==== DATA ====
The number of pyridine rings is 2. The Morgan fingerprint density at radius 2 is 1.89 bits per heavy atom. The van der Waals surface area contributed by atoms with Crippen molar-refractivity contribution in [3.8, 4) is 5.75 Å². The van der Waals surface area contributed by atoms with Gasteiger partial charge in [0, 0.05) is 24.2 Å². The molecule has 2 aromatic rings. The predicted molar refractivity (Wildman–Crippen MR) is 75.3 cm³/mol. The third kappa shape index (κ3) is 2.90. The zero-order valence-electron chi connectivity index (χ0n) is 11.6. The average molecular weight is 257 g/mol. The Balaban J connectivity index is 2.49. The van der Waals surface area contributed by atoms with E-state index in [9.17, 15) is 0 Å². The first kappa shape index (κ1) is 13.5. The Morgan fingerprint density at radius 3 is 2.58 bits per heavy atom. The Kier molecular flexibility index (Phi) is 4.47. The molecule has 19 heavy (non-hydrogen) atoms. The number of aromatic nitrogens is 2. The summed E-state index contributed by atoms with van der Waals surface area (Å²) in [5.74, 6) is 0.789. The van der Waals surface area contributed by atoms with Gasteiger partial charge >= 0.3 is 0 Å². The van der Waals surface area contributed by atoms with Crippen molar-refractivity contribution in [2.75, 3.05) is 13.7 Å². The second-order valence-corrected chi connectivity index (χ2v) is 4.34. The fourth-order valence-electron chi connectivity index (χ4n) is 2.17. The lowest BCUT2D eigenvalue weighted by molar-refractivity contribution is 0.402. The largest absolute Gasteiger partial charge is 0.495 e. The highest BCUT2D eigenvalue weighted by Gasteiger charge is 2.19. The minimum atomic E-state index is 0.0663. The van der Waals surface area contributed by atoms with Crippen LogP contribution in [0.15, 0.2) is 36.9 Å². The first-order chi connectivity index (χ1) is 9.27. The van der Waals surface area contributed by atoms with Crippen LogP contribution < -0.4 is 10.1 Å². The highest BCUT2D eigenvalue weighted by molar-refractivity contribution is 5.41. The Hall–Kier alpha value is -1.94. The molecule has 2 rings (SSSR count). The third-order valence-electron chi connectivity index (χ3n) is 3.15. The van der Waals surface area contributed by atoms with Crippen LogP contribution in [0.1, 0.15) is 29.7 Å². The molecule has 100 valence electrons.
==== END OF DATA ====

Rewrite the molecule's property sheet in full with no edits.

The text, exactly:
The number of pyridine rings is 2. The Morgan fingerprint density at radius 2 is 1.89 bits per heavy atom. The van der Waals surface area contributed by atoms with Crippen molar-refractivity contribution in [3.8, 4) is 5.75 Å². The van der Waals surface area contributed by atoms with Gasteiger partial charge in [0, 0.05) is 24.2 Å². The molecule has 2 aromatic rings. The predicted molar refractivity (Wildman–Crippen MR) is 75.3 cm³/mol. The third kappa shape index (κ3) is 2.90. The zero-order valence-electron chi connectivity index (χ0n) is 11.6. The average molecular weight is 257 g/mol. The Balaban J connectivity index is 2.49. The van der Waals surface area contributed by atoms with E-state index in [9.17, 15) is 0 Å². The first kappa shape index (κ1) is 13.5. The Morgan fingerprint density at radius 3 is 2.58 bits per heavy atom. The Kier molecular flexibility index (Phi) is 4.47. The molecule has 19 heavy (non-hydrogen) atoms. The number of aromatic nitrogens is 2. The summed E-state index contributed by atoms with van der Waals surface area (Å²) in [5.74, 6) is 0.789. The van der Waals surface area contributed by atoms with Gasteiger partial charge >= 0.3 is 0 Å². The van der Waals surface area contributed by atoms with Crippen molar-refractivity contribution in [2.75, 3.05) is 13.7 Å². The second-order valence-corrected chi connectivity index (χ2v) is 4.34. The fourth-order valence-electron chi connectivity index (χ4n) is 2.17. The lowest BCUT2D eigenvalue weighted by molar-refractivity contribution is 0.402. The largest absolute Gasteiger partial charge is 0.495 e. The highest BCUT2D eigenvalue weighted by Gasteiger charge is 2.19. The minimum atomic E-state index is 0.0663. The van der Waals surface area contributed by atoms with Crippen LogP contribution in [0.15, 0.2) is 36.9 Å². The first-order chi connectivity index (χ1) is 9.27. The van der Waals surface area contributed by atoms with Crippen LogP contribution < -0.4 is 10.1 Å². The highest BCUT2D eigenvalue weighted by molar-refractivity contribution is 5.41. The Hall–Kier alpha value is -1.94. The molecule has 2 rings (SSSR count). The third-order valence-electron chi connectivity index (χ3n) is 3.15. The van der Waals surface area contributed by atoms with Crippen LogP contribution in [0.1, 0.15) is 29.7 Å². The molecule has 100 valence electrons.